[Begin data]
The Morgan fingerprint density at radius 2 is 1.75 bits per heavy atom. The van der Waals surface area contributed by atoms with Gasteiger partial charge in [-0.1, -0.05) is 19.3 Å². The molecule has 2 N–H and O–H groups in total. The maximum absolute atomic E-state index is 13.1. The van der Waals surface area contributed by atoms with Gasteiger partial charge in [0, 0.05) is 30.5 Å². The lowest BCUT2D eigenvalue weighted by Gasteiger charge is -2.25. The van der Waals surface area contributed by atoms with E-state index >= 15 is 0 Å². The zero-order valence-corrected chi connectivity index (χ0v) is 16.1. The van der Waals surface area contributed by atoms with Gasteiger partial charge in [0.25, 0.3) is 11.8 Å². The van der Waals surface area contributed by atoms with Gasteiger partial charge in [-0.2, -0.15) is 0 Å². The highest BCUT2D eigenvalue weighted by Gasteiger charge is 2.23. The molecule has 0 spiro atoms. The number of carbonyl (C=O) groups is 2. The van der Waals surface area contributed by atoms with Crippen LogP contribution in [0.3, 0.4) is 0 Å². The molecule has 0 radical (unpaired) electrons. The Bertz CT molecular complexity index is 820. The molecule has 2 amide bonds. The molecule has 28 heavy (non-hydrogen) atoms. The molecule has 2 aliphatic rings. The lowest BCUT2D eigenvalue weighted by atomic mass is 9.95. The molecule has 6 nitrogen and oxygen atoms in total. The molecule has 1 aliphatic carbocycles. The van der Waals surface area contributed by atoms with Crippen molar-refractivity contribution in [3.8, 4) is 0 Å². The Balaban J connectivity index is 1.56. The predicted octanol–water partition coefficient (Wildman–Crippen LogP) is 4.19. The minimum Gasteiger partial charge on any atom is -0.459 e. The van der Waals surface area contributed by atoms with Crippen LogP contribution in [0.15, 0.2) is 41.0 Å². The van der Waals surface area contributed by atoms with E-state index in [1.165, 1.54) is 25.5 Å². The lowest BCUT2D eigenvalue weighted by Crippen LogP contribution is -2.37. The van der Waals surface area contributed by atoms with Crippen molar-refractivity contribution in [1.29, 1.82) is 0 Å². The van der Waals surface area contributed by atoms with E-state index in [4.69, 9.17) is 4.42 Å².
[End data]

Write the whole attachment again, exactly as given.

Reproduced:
The Morgan fingerprint density at radius 2 is 1.75 bits per heavy atom. The van der Waals surface area contributed by atoms with Gasteiger partial charge in [-0.1, -0.05) is 19.3 Å². The molecule has 2 N–H and O–H groups in total. The maximum absolute atomic E-state index is 13.1. The van der Waals surface area contributed by atoms with Gasteiger partial charge in [0, 0.05) is 30.5 Å². The lowest BCUT2D eigenvalue weighted by Gasteiger charge is -2.25. The van der Waals surface area contributed by atoms with E-state index >= 15 is 0 Å². The zero-order valence-corrected chi connectivity index (χ0v) is 16.1. The van der Waals surface area contributed by atoms with Gasteiger partial charge in [0.25, 0.3) is 11.8 Å². The van der Waals surface area contributed by atoms with Gasteiger partial charge in [-0.2, -0.15) is 0 Å². The highest BCUT2D eigenvalue weighted by Gasteiger charge is 2.23. The molecule has 0 spiro atoms. The number of carbonyl (C=O) groups is 2. The van der Waals surface area contributed by atoms with Crippen LogP contribution in [0.3, 0.4) is 0 Å². The molecule has 0 radical (unpaired) electrons. The Bertz CT molecular complexity index is 820. The molecule has 2 amide bonds. The molecule has 28 heavy (non-hydrogen) atoms. The molecule has 2 aliphatic rings. The lowest BCUT2D eigenvalue weighted by atomic mass is 9.95. The molecule has 6 nitrogen and oxygen atoms in total. The molecule has 1 aliphatic carbocycles. The van der Waals surface area contributed by atoms with Crippen molar-refractivity contribution in [3.8, 4) is 0 Å². The Balaban J connectivity index is 1.56. The predicted octanol–water partition coefficient (Wildman–Crippen LogP) is 4.19. The minimum Gasteiger partial charge on any atom is -0.459 e. The van der Waals surface area contributed by atoms with Crippen LogP contribution in [0.15, 0.2) is 41.0 Å². The van der Waals surface area contributed by atoms with E-state index in [1.165, 1.54) is 25.5 Å². The lowest BCUT2D eigenvalue weighted by Crippen LogP contribution is -2.37. The van der Waals surface area contributed by atoms with Crippen molar-refractivity contribution in [1.29, 1.82) is 0 Å². The van der Waals surface area contributed by atoms with E-state index in [4.69, 9.17) is 4.42 Å².